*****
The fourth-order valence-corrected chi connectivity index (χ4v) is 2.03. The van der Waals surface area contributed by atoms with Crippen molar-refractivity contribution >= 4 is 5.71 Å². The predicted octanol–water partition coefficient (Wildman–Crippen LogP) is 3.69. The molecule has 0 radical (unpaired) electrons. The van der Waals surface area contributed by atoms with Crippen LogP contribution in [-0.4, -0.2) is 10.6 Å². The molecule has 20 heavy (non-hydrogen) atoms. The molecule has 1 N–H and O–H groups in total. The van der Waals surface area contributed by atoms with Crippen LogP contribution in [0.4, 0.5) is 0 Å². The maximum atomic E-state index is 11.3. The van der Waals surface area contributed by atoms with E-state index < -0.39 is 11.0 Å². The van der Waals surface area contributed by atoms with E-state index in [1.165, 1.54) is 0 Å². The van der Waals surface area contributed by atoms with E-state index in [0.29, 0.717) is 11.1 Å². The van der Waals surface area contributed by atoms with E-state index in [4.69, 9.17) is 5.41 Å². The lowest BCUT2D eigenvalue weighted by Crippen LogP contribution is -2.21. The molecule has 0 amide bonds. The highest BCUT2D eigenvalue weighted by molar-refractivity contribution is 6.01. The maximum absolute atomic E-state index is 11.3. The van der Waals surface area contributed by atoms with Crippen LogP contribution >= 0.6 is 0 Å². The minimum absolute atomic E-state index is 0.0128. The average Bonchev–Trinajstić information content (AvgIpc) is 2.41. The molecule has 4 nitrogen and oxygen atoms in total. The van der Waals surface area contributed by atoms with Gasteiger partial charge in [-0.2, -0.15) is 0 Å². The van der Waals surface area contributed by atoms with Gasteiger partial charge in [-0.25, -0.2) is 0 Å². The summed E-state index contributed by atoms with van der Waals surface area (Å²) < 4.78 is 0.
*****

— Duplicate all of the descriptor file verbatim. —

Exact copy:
The fourth-order valence-corrected chi connectivity index (χ4v) is 2.03. The van der Waals surface area contributed by atoms with Crippen molar-refractivity contribution >= 4 is 5.71 Å². The predicted octanol–water partition coefficient (Wildman–Crippen LogP) is 3.69. The molecule has 0 radical (unpaired) electrons. The van der Waals surface area contributed by atoms with Crippen LogP contribution in [-0.4, -0.2) is 10.6 Å². The molecule has 20 heavy (non-hydrogen) atoms. The molecule has 1 N–H and O–H groups in total. The van der Waals surface area contributed by atoms with Crippen LogP contribution in [0.4, 0.5) is 0 Å². The maximum atomic E-state index is 11.3. The van der Waals surface area contributed by atoms with E-state index < -0.39 is 11.0 Å². The van der Waals surface area contributed by atoms with E-state index in [1.165, 1.54) is 0 Å². The van der Waals surface area contributed by atoms with E-state index in [0.29, 0.717) is 11.1 Å². The van der Waals surface area contributed by atoms with E-state index in [4.69, 9.17) is 5.41 Å². The lowest BCUT2D eigenvalue weighted by Crippen LogP contribution is -2.21. The molecule has 0 amide bonds. The highest BCUT2D eigenvalue weighted by molar-refractivity contribution is 6.01. The maximum absolute atomic E-state index is 11.3. The van der Waals surface area contributed by atoms with Crippen LogP contribution >= 0.6 is 0 Å². The minimum absolute atomic E-state index is 0.0128. The average Bonchev–Trinajstić information content (AvgIpc) is 2.41. The molecule has 4 nitrogen and oxygen atoms in total. The van der Waals surface area contributed by atoms with Gasteiger partial charge in [-0.2, -0.15) is 0 Å². The van der Waals surface area contributed by atoms with Gasteiger partial charge in [-0.25, -0.2) is 0 Å². The summed E-state index contributed by atoms with van der Waals surface area (Å²) < 4.78 is 0.